4 year old goals: He’s learning all his letters so we’ll assign him a few words for our 7 week study, he loves math so I’ll find some of math activities on the www and find ways to use our math tools in a Seuss way.
8 year old goals: He has some learning challenges – auditory processing disorder – that we’re working on and I’m hoping the complicated words will be really fun for us to say back and forth while he learns to listen and pronounce them correctly. He needs some physical games and science experiments, hopefully engineering type things, to round this out.
9 year old goals: She loves crafts and making fun food. She was able to read some Dr. Seuss last year so I’m excited about helping her build confidence when she sees the progress she’s had. She struggles some with math concepts so playing math games should improve her confidence.
17 year old goals: Learning to lead with kindness, reading out loud with inflection, (that’s harder than you think!) doing research for science activities and games. So far in the 10 years that we’ve had him his best learning takes place when he’s sharing it with others. We also need to do a bit of literary analysis using Seuss – that will take some research and I’ll have to write that out.
4 – Now Make Your Own Plan
I generally start with our family calendar. This year in order to focus more time on our 17 year old we’ve eliminated some of our busyness so our calendar is pretty clear. Twenty five years of following the “normal” 9 week quarter, 18 week semester, 36 week school year I’ve spent the last two years refining what works best for us.
It fascinates me in a sad way to see how the government school agenda drives so much of our society instead of the needs of the individual family.
Here’s what we’ve found in the last two years that works for our lifestyle and the seasonal cycle of our South Texas weather.
Summer is HOT and we go swimming alot – normally we do an 8 or 9 week summer session with friends but this year we have a June wedding so we’re doing 7 weeks with friends.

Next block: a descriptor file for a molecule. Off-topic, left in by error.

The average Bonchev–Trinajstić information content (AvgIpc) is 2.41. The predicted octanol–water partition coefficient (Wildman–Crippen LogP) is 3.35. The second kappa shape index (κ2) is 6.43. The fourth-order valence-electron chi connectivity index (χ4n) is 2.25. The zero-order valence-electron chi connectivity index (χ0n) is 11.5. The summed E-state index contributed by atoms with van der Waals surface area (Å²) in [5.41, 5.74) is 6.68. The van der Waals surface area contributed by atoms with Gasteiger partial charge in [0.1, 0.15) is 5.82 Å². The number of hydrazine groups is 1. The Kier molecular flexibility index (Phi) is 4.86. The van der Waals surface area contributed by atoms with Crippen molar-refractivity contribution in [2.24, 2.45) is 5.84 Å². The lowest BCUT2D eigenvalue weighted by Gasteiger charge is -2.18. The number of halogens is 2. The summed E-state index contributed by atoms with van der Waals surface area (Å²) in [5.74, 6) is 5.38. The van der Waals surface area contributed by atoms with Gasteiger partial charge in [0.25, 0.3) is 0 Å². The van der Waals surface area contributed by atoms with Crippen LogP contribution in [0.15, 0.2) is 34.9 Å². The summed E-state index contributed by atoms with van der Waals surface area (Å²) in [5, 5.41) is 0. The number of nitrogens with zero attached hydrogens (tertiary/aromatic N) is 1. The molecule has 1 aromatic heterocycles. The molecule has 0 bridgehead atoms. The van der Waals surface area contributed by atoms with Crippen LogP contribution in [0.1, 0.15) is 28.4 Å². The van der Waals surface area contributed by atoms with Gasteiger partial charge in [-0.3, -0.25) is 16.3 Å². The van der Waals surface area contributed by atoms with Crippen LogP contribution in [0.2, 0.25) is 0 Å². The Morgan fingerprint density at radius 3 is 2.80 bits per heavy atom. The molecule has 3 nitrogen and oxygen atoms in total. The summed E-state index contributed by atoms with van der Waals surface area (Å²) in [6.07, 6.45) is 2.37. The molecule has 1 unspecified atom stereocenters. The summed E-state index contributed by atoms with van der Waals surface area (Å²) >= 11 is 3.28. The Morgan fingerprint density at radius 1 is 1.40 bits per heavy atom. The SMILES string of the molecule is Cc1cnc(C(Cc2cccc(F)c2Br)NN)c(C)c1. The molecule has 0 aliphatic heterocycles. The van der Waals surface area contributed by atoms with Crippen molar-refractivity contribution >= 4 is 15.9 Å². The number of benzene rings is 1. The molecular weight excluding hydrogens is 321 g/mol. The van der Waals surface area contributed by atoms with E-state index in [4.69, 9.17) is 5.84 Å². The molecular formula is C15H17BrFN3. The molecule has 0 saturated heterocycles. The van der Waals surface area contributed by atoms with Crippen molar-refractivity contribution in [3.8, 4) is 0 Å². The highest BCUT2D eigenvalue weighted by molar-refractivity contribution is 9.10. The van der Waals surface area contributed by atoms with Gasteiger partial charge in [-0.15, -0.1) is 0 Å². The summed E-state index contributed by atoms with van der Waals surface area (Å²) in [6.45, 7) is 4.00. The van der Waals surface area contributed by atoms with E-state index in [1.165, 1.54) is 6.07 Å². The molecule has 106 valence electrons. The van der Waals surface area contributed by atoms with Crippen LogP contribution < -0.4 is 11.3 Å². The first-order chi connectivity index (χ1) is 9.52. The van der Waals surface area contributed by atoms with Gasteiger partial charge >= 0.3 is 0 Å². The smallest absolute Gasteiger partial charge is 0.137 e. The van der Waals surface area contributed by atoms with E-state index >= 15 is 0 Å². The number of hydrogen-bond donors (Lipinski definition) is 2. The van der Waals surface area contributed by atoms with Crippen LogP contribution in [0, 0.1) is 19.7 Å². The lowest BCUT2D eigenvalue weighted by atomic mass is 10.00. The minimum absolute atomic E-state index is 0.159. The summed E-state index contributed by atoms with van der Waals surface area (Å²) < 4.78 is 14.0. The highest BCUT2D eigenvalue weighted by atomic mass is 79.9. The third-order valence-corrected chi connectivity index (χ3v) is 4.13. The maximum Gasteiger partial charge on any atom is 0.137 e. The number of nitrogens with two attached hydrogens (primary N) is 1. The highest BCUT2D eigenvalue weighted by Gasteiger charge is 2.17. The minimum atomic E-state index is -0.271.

We take September mostly off from group things and focus on getting our new chores in order, working on our food forest and this year we’ll be canning!
Our Fall session is 9 weeks that finishes before Thanksgiving because in the homeschool world this is when people start flaking out and doing family and community stuff. Which is awesome so why be burdened down with co-op while you’re trying to teach your kid some great service skills?
Our winter break is full of gardening also because, well, this is South Texas and there’s spinach, lettuce, onions and potatoes to plant and harvest 🙂
Winter session begins after the New Year and goes for 9 weeks.
We take March off and usually go camping for a week!!
Then we have a 9 week spring session.
June is a month off because we have lots to water and we don’t always get rain!
Then we’re back to our Summer session 🙂
It’s taken a few years of not doing the normal homeschool based on government school co-op model but this year we’ve found a number of families that are going to join us in our family focused homesteading, homeschool gatherings.
Let’s wrap this up
In order for you to find your own way into homeschooling freedom you have to start with some goals in mind. Next either find a plan someone already made up or create a general outline of goals and some activities. Follow this with a pile of research from both the www and friends. Finish it up by setting up a calendar and adding the activities and days work into a great schedule that works for your family.
You are the designer of your homeschool. You’re in charge of funding, research, teaching, classroom management, discipline and resource gathering. The more you think about your long term goals the easier it will be to find the smaller goals that will fill in the gaps to reach the final goal of adulthood for both you and your child.